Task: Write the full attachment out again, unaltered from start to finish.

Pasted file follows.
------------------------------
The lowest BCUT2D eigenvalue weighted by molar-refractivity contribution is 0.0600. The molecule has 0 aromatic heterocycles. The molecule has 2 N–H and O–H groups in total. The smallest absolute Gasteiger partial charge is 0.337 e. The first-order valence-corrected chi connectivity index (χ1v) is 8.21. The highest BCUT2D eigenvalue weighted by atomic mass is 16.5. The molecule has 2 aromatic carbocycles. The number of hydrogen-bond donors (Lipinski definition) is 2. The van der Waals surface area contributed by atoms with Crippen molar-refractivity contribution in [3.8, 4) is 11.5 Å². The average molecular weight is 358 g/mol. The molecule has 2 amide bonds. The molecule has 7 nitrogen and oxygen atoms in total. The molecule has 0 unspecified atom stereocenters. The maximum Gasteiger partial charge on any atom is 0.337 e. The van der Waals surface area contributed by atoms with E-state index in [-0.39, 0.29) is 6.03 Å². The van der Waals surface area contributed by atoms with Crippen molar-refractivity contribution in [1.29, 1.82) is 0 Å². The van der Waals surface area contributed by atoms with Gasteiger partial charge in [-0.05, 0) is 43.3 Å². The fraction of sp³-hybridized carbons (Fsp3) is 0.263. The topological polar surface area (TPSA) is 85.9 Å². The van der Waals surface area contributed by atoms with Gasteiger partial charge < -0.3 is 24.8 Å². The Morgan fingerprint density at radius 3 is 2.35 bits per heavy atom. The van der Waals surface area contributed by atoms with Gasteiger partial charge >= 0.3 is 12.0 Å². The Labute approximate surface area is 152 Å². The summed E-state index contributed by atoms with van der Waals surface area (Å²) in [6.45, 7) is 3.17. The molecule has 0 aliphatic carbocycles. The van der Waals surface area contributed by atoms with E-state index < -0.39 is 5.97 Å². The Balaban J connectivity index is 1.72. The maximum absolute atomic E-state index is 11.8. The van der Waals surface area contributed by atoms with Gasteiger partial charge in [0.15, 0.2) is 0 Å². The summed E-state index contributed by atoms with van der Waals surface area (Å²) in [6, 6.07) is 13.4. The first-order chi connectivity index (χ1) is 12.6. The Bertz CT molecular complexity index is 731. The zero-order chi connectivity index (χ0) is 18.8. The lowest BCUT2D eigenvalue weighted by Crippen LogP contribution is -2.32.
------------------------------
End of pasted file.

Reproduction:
The lowest BCUT2D eigenvalue weighted by molar-refractivity contribution is 0.0600. The molecule has 0 aromatic heterocycles. The molecule has 2 N–H and O–H groups in total. The smallest absolute Gasteiger partial charge is 0.337 e. The first-order valence-corrected chi connectivity index (χ1v) is 8.21. The highest BCUT2D eigenvalue weighted by atomic mass is 16.5. The molecule has 2 aromatic carbocycles. The number of hydrogen-bond donors (Lipinski definition) is 2. The van der Waals surface area contributed by atoms with Crippen molar-refractivity contribution in [3.8, 4) is 11.5 Å². The average molecular weight is 358 g/mol. The molecule has 2 amide bonds. The molecule has 7 nitrogen and oxygen atoms in total. The molecule has 0 unspecified atom stereocenters. The maximum Gasteiger partial charge on any atom is 0.337 e. The van der Waals surface area contributed by atoms with E-state index in [-0.39, 0.29) is 6.03 Å². The van der Waals surface area contributed by atoms with Crippen molar-refractivity contribution in [1.29, 1.82) is 0 Å². The van der Waals surface area contributed by atoms with Gasteiger partial charge in [-0.05, 0) is 43.3 Å². The fraction of sp³-hybridized carbons (Fsp3) is 0.263. The topological polar surface area (TPSA) is 85.9 Å². The van der Waals surface area contributed by atoms with Gasteiger partial charge < -0.3 is 24.8 Å². The Morgan fingerprint density at radius 3 is 2.35 bits per heavy atom. The van der Waals surface area contributed by atoms with Gasteiger partial charge >= 0.3 is 12.0 Å². The Labute approximate surface area is 152 Å². The summed E-state index contributed by atoms with van der Waals surface area (Å²) in [6.45, 7) is 3.17. The molecule has 0 aliphatic carbocycles. The van der Waals surface area contributed by atoms with E-state index < -0.39 is 5.97 Å². The Balaban J connectivity index is 1.72. The maximum absolute atomic E-state index is 11.8. The van der Waals surface area contributed by atoms with Gasteiger partial charge in [0.15, 0.2) is 0 Å². The summed E-state index contributed by atoms with van der Waals surface area (Å²) in [6, 6.07) is 13.4. The first-order chi connectivity index (χ1) is 12.6. The Bertz CT molecular complexity index is 731. The zero-order chi connectivity index (χ0) is 18.8. The lowest BCUT2D eigenvalue weighted by Crippen LogP contribution is -2.32.